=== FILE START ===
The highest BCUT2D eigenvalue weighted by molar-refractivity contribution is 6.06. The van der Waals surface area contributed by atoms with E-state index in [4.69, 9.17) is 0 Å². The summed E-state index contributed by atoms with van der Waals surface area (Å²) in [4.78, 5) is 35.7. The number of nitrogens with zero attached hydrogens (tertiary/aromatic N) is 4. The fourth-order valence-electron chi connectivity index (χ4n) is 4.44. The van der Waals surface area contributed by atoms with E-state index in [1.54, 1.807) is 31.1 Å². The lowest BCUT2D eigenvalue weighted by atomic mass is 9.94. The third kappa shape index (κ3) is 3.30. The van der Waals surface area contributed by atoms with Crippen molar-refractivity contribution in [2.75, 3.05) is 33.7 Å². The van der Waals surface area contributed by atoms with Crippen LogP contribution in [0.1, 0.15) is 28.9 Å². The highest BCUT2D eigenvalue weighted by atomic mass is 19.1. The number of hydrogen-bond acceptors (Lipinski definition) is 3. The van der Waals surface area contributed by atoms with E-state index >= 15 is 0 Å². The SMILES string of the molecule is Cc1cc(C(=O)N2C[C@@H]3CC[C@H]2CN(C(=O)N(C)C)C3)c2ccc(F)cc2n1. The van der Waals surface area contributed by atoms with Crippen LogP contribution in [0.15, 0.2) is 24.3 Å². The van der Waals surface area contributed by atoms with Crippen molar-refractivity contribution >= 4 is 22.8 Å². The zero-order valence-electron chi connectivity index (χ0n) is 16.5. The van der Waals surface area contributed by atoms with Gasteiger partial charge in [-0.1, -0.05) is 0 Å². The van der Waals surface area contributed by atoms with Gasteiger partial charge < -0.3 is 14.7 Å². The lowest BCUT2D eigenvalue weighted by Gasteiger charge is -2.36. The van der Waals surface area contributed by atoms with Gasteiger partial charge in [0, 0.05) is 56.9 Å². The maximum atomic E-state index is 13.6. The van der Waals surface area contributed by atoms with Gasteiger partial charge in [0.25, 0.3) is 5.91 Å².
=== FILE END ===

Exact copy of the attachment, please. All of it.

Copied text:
The highest BCUT2D eigenvalue weighted by molar-refractivity contribution is 6.06. The van der Waals surface area contributed by atoms with E-state index in [4.69, 9.17) is 0 Å². The summed E-state index contributed by atoms with van der Waals surface area (Å²) in [4.78, 5) is 35.7. The number of nitrogens with zero attached hydrogens (tertiary/aromatic N) is 4. The fourth-order valence-electron chi connectivity index (χ4n) is 4.44. The van der Waals surface area contributed by atoms with E-state index in [1.54, 1.807) is 31.1 Å². The lowest BCUT2D eigenvalue weighted by atomic mass is 9.94. The third kappa shape index (κ3) is 3.30. The van der Waals surface area contributed by atoms with Crippen molar-refractivity contribution in [2.75, 3.05) is 33.7 Å². The van der Waals surface area contributed by atoms with Crippen LogP contribution in [0.1, 0.15) is 28.9 Å². The highest BCUT2D eigenvalue weighted by atomic mass is 19.1. The number of hydrogen-bond acceptors (Lipinski definition) is 3. The van der Waals surface area contributed by atoms with E-state index >= 15 is 0 Å². The SMILES string of the molecule is Cc1cc(C(=O)N2C[C@@H]3CC[C@H]2CN(C(=O)N(C)C)C3)c2ccc(F)cc2n1. The van der Waals surface area contributed by atoms with Crippen LogP contribution in [0.15, 0.2) is 24.3 Å². The van der Waals surface area contributed by atoms with Crippen molar-refractivity contribution >= 4 is 22.8 Å². The zero-order valence-electron chi connectivity index (χ0n) is 16.5. The van der Waals surface area contributed by atoms with Gasteiger partial charge in [-0.1, -0.05) is 0 Å². The van der Waals surface area contributed by atoms with Gasteiger partial charge < -0.3 is 14.7 Å². The lowest BCUT2D eigenvalue weighted by Gasteiger charge is -2.36. The van der Waals surface area contributed by atoms with Gasteiger partial charge in [0, 0.05) is 56.9 Å². The maximum atomic E-state index is 13.6. The van der Waals surface area contributed by atoms with Gasteiger partial charge in [0.25, 0.3) is 5.91 Å².